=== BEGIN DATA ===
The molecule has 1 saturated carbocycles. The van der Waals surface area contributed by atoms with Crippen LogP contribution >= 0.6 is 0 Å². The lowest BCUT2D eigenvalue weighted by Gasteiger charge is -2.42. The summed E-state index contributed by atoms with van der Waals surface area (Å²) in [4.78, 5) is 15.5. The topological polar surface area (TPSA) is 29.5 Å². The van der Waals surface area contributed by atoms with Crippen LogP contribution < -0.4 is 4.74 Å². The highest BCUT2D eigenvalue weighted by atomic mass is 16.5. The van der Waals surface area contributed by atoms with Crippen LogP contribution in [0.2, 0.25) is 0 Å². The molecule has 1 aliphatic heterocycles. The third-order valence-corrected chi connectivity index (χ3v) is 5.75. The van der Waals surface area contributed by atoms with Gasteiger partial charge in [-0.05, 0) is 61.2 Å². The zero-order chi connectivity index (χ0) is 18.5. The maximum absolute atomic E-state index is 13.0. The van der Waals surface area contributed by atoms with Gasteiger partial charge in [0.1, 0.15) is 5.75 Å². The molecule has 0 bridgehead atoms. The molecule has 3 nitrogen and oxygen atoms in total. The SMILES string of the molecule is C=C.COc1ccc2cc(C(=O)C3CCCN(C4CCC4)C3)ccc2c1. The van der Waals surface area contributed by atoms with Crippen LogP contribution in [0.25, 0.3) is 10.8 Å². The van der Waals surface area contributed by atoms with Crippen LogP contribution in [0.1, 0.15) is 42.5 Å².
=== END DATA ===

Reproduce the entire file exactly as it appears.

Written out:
The molecule has 1 saturated carbocycles. The van der Waals surface area contributed by atoms with Crippen LogP contribution >= 0.6 is 0 Å². The lowest BCUT2D eigenvalue weighted by Gasteiger charge is -2.42. The summed E-state index contributed by atoms with van der Waals surface area (Å²) in [4.78, 5) is 15.5. The topological polar surface area (TPSA) is 29.5 Å². The van der Waals surface area contributed by atoms with Crippen LogP contribution < -0.4 is 4.74 Å². The highest BCUT2D eigenvalue weighted by atomic mass is 16.5. The van der Waals surface area contributed by atoms with Crippen LogP contribution in [0.2, 0.25) is 0 Å². The molecule has 1 aliphatic heterocycles. The third-order valence-corrected chi connectivity index (χ3v) is 5.75. The van der Waals surface area contributed by atoms with Gasteiger partial charge in [-0.05, 0) is 61.2 Å². The zero-order chi connectivity index (χ0) is 18.5. The maximum absolute atomic E-state index is 13.0. The van der Waals surface area contributed by atoms with Gasteiger partial charge in [0.1, 0.15) is 5.75 Å². The molecule has 0 bridgehead atoms. The molecule has 3 nitrogen and oxygen atoms in total. The SMILES string of the molecule is C=C.COc1ccc2cc(C(=O)C3CCCN(C4CCC4)C3)ccc2c1. The van der Waals surface area contributed by atoms with Crippen LogP contribution in [0.25, 0.3) is 10.8 Å². The van der Waals surface area contributed by atoms with Crippen LogP contribution in [0.1, 0.15) is 42.5 Å².